The bird was, as with most things still in early life, unsure of what to think of this new popularity. He suspected he enjoyed the attention but wasn't certain, mainly because he didn't have a clue why he was suddenly so liked. 

The birders knew the answer to this question, to them the answer was simple, this bird did not belong here. He was in fact the first Wood Sandpiper ever in recorded history to enjoy the delights of fresh Rhode Island seafood.

Once the sandpiper was informed of the rareness of himself, he was quite willing to be enjoyed by all. 
My mothers favorite feature of chasing a rarity is not the watching of the bird, but the antics of the mass of birders.



I must admit that the beauty of this quaint little shorebird exceeded my expectations.
On the fifteenth of October, two days after it had been discovered by RI birder Carlos Pedro (the discoverer of an equally confused, first state record Little Stint earlier in the year) we finally had the time to make the 45 minute drive from our house in the center of East Providence down to Jamestown's Marsh Meadows Wildlife Preserve. 

Our arrival at first seemed ill-timed and although there were twenty or so birders along North Road, which cuts directly through the marsh, the bird had remained hidden all morning. We were now faced with three options: the first was to wait with the other birders on the road. The second was to go for a short walk along the rocks at Beavertail State Park and hope that the birders had turned up something when we passed back along the road on the way home. The third plan involved us driving to the other side of the marsh and trying our luck on the sanctuary trails that abutted the marsh and which gave great views of the wetland. 
A birder observes the first Wood Sandpiper ever discovered in New England.

This third plan was soon agreed upon by us and in no time at all we were walking down the wooded trails of the refuge. The first loop we made of the trails turned up nothing unusual, other then the terrifyingly exciting sight of all twenty birders who had just minutes before been chatting quietly with one another as they scanned the marsh with their thousand dollar optics, now dashing along the far side of the swampy terrain. Needless to say we freaked out and sprinted away as fast as we could while being weighed down by binoculars and cameras and in my case a scope. Thus began a harrowing 20 minute sprint. First we tried running down the grassy verge of highway which goes past the entrance to the trail we were on and was in the general direction the birders had been running to. When we finally decided that the marsh and highway were not in fact connected at any crossable point we turned around and sprinted equally as fast back to the trail head and circled another loop of the wooded trail. This time we tried to find away across the marsh to the birders who had now stopped running and were instead happily observing something.

The first observation platform which was more of a bench really, seemed not to have any safe route to the marsh as did the second. The third was surrounded on all sides by phragmites but here it appeared that others likewise minded had cut through the tall grasses and made it safely to the marsh. We followed this rough trail until we reached the point where the phragmites was replaced by by a lower, native grass. Here the trail seemed more defined and we had no trouble walking the short distance to the birders and the Wood Sandpiper.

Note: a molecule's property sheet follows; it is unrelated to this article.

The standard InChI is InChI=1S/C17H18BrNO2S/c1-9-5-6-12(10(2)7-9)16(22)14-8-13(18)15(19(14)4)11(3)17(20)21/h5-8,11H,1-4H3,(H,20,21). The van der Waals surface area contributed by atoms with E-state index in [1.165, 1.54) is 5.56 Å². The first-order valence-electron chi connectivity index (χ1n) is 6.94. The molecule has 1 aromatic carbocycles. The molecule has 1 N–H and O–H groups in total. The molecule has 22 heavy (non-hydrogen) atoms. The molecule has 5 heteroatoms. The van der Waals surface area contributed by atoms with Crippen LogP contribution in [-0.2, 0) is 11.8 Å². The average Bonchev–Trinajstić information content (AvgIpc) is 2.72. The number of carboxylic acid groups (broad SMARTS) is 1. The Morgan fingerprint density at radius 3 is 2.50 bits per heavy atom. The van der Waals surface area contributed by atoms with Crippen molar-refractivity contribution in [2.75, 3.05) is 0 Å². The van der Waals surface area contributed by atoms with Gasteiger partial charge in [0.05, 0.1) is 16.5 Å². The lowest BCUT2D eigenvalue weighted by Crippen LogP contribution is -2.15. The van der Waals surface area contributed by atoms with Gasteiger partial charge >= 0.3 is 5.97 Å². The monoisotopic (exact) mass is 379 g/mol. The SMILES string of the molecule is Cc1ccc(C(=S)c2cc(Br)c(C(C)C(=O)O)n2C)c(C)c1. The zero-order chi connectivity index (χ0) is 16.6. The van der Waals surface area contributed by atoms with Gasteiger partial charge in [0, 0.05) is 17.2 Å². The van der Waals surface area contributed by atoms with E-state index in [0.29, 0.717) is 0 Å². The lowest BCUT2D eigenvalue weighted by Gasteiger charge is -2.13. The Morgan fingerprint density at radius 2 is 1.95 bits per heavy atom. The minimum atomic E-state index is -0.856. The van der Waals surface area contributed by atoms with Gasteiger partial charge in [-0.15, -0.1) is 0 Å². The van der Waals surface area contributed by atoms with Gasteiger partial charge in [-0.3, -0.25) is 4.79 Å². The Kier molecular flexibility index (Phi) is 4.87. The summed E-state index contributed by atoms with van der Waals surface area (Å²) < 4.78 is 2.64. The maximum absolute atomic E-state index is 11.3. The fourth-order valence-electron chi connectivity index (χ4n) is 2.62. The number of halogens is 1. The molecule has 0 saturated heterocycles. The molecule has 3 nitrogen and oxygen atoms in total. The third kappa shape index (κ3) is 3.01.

Needless to say the bird was there and it was beautiful. We watched it for at least 45 minutes while our mother (who had steadfastly refused to walk through the muck and mire) grew slowly more impatient for our return. The only disappointment of the day was the loss of my notebook which now has been laid to rest somewhere in a deep puddle in the marsh.   

Tuesday, October 23, 2012

A Book Review of the Birds of Europe


Birds of Europe 
text by Peter J.Grant and Lars Svensson, 
illustrations by Dan Zetterstrom and Killian Mullarney, 
Princeton Press, 1999 

A while back I attempted to compile a list of book reviews describing my top ten favorite guides. I failed this milk-run of a mission and tossed up only 8 such reviews, the last two have remained unwritten. I've decided to temporarily skip #2 (The Shorebird Guide by Michael O'Brien, Richard Crossley, and Kevin Karlson) and cut right to the last, and in my opinion, best guide. Enjoy: 

Have you ever ID'd a scoter by the way it dives? Or a Red-throated Loon by how it's neck moves in flight? Or distinguished the offspring of a Pochard male and a Tufted Duck female from the young of a Pochard female and a Tufted Duck male? No? Well that's probably because you haven't read this guide. This Princeton Press field guide is the ultimate bird guide: 400 sturdy pages of birding knowledge. Complete with amazing illustrations, 4-color range maps and comparatively long species texts, it covers everything from the Red-throated Loon to the Indian Silverbill. What other book fits illustrations of 20 Common Buzzards, 18 Honey Buzzards and 1 Marsh Harrier into one average sized page while still being completely visible? On top of the amazing quantity of the illustrations each picture is surrounded by field identification notes. Every description gives size, habitat, scientific name, the scarcity of the species in England, identification details and voice. The book include 848 species, 23 of which are introduced and 103 of which are vagrants. Indeed every species recorded in Europe before 1999 is covered. Nearly every species has a illustration of a certain behavior, gives a side-by-side comparison with another similar species, or merely shows a habitat preference. Whatever the case, in the way of illustrations, this book is not lacking! One feature I particularly like are the family introductions. Most of these are just a paragraph long but a few, like the intro for the gulls, are excessively long (but not in a bad way). The gull introduction contains 7 paragraphs on IDing gulls, their food preferences, their molt cycle and general observation tips. Along with these 7 paragraphs 30 individual gulls of numerous different species are illustrated.      
  The back of the book has a partially illustrated chapter on vagrants, a list of accidentals (rarer then vagrants), and partially illustrated chapter on introduced breeders. In short I have nothing wrong to say about this book. It really is the perfect field guide. All field guides at least attempt to set themselves at the top, but so far all but this one have succeeded in nothing more then failing when compared with this pinnacle of birding knowhow.